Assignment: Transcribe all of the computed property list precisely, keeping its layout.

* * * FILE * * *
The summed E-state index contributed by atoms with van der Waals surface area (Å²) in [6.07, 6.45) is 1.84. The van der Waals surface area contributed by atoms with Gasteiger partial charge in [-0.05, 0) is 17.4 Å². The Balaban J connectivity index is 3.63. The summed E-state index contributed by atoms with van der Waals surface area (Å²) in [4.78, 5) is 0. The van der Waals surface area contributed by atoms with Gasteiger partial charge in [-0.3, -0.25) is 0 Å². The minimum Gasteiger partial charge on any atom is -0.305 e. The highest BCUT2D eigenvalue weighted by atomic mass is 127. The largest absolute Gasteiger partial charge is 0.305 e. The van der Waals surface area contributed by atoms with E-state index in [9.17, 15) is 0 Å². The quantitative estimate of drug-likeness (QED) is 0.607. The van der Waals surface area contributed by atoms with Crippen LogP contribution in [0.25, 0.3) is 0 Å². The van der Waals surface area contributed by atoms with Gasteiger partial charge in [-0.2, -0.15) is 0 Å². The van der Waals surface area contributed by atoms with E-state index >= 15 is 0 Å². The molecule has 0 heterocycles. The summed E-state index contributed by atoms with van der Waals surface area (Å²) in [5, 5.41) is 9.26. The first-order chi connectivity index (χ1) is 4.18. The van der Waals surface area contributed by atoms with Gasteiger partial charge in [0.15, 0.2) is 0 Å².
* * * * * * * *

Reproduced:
The summed E-state index contributed by atoms with van der Waals surface area (Å²) in [6.07, 6.45) is 1.84. The van der Waals surface area contributed by atoms with Gasteiger partial charge in [-0.05, 0) is 17.4 Å². The Balaban J connectivity index is 3.63. The summed E-state index contributed by atoms with van der Waals surface area (Å²) in [4.78, 5) is 0. The van der Waals surface area contributed by atoms with Gasteiger partial charge in [-0.3, -0.25) is 0 Å². The minimum Gasteiger partial charge on any atom is -0.305 e. The highest BCUT2D eigenvalue weighted by atomic mass is 127. The largest absolute Gasteiger partial charge is 0.305 e. The van der Waals surface area contributed by atoms with E-state index in [9.17, 15) is 0 Å². The quantitative estimate of drug-likeness (QED) is 0.607. The van der Waals surface area contributed by atoms with Crippen LogP contribution in [0.25, 0.3) is 0 Å². The van der Waals surface area contributed by atoms with Gasteiger partial charge in [-0.2, -0.15) is 0 Å². The van der Waals surface area contributed by atoms with E-state index >= 15 is 0 Å². The molecule has 0 heterocycles. The summed E-state index contributed by atoms with van der Waals surface area (Å²) in [5, 5.41) is 9.26. The first-order chi connectivity index (χ1) is 4.18. The van der Waals surface area contributed by atoms with Gasteiger partial charge in [0.15, 0.2) is 0 Å².